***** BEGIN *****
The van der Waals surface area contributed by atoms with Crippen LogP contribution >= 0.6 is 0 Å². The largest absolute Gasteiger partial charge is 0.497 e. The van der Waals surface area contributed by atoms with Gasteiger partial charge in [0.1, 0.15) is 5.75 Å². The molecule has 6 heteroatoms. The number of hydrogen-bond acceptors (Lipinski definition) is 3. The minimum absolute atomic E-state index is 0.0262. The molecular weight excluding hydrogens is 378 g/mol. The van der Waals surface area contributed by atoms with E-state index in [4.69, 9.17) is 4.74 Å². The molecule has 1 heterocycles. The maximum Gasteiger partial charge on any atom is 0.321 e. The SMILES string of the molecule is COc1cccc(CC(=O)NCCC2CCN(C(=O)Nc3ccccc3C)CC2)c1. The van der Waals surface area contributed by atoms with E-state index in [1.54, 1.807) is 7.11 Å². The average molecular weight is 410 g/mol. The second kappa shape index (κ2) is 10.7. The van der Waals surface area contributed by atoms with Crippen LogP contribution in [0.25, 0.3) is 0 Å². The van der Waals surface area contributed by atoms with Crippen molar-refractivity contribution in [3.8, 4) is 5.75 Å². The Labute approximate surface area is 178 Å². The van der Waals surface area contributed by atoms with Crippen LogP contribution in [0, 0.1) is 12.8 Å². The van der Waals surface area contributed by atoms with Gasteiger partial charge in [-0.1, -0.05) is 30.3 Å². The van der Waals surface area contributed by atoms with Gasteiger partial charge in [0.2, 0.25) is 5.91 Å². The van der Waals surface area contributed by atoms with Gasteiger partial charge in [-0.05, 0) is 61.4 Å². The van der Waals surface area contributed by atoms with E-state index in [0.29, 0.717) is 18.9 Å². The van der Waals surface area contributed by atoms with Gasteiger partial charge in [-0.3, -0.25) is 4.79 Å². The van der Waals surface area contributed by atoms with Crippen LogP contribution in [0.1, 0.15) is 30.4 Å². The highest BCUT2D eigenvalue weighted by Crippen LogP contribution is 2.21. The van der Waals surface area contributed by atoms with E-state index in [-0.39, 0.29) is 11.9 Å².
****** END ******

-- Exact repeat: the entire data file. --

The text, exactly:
The van der Waals surface area contributed by atoms with Crippen LogP contribution >= 0.6 is 0 Å². The largest absolute Gasteiger partial charge is 0.497 e. The van der Waals surface area contributed by atoms with Gasteiger partial charge in [0.1, 0.15) is 5.75 Å². The molecule has 6 heteroatoms. The number of hydrogen-bond acceptors (Lipinski definition) is 3. The minimum absolute atomic E-state index is 0.0262. The molecular weight excluding hydrogens is 378 g/mol. The van der Waals surface area contributed by atoms with E-state index in [4.69, 9.17) is 4.74 Å². The molecule has 1 heterocycles. The maximum Gasteiger partial charge on any atom is 0.321 e. The SMILES string of the molecule is COc1cccc(CC(=O)NCCC2CCN(C(=O)Nc3ccccc3C)CC2)c1. The van der Waals surface area contributed by atoms with E-state index in [1.54, 1.807) is 7.11 Å². The average molecular weight is 410 g/mol. The second kappa shape index (κ2) is 10.7. The van der Waals surface area contributed by atoms with Crippen LogP contribution in [0.25, 0.3) is 0 Å². The van der Waals surface area contributed by atoms with Crippen molar-refractivity contribution in [3.8, 4) is 5.75 Å². The Labute approximate surface area is 178 Å². The van der Waals surface area contributed by atoms with Crippen LogP contribution in [0, 0.1) is 12.8 Å². The van der Waals surface area contributed by atoms with Gasteiger partial charge in [-0.1, -0.05) is 30.3 Å². The van der Waals surface area contributed by atoms with Gasteiger partial charge in [0.2, 0.25) is 5.91 Å². The van der Waals surface area contributed by atoms with Gasteiger partial charge in [-0.05, 0) is 61.4 Å². The van der Waals surface area contributed by atoms with E-state index in [0.29, 0.717) is 18.9 Å². The van der Waals surface area contributed by atoms with Gasteiger partial charge in [-0.3, -0.25) is 4.79 Å². The van der Waals surface area contributed by atoms with Crippen LogP contribution in [0.1, 0.15) is 30.4 Å². The highest BCUT2D eigenvalue weighted by Crippen LogP contribution is 2.21. The van der Waals surface area contributed by atoms with E-state index in [-0.39, 0.29) is 11.9 Å².